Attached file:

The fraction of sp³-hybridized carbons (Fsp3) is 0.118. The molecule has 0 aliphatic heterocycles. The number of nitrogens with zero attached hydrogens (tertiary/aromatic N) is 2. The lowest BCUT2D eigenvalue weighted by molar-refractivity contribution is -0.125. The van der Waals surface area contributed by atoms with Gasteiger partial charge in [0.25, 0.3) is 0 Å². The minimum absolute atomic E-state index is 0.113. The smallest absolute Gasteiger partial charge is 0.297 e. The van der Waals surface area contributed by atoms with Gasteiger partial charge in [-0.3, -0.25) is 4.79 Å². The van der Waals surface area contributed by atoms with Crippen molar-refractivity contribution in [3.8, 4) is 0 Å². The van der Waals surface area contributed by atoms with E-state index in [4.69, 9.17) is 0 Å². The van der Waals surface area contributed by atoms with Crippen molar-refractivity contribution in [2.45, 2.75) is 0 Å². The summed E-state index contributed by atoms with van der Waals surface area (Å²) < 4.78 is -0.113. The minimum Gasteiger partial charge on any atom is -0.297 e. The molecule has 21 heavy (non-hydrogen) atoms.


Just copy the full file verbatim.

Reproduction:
The fraction of sp³-hybridized carbons (Fsp3) is 0.118. The molecule has 0 aliphatic heterocycles. The number of nitrogens with zero attached hydrogens (tertiary/aromatic N) is 2. The lowest BCUT2D eigenvalue weighted by molar-refractivity contribution is -0.125. The van der Waals surface area contributed by atoms with Gasteiger partial charge in [0.25, 0.3) is 0 Å². The minimum absolute atomic E-state index is 0.113. The smallest absolute Gasteiger partial charge is 0.297 e. The van der Waals surface area contributed by atoms with Gasteiger partial charge in [-0.3, -0.25) is 4.79 Å². The van der Waals surface area contributed by atoms with Crippen molar-refractivity contribution in [3.8, 4) is 0 Å². The van der Waals surface area contributed by atoms with E-state index in [4.69, 9.17) is 0 Å². The van der Waals surface area contributed by atoms with Crippen molar-refractivity contribution in [2.45, 2.75) is 0 Å². The summed E-state index contributed by atoms with van der Waals surface area (Å²) < 4.78 is -0.113. The minimum Gasteiger partial charge on any atom is -0.297 e. The molecule has 21 heavy (non-hydrogen) atoms.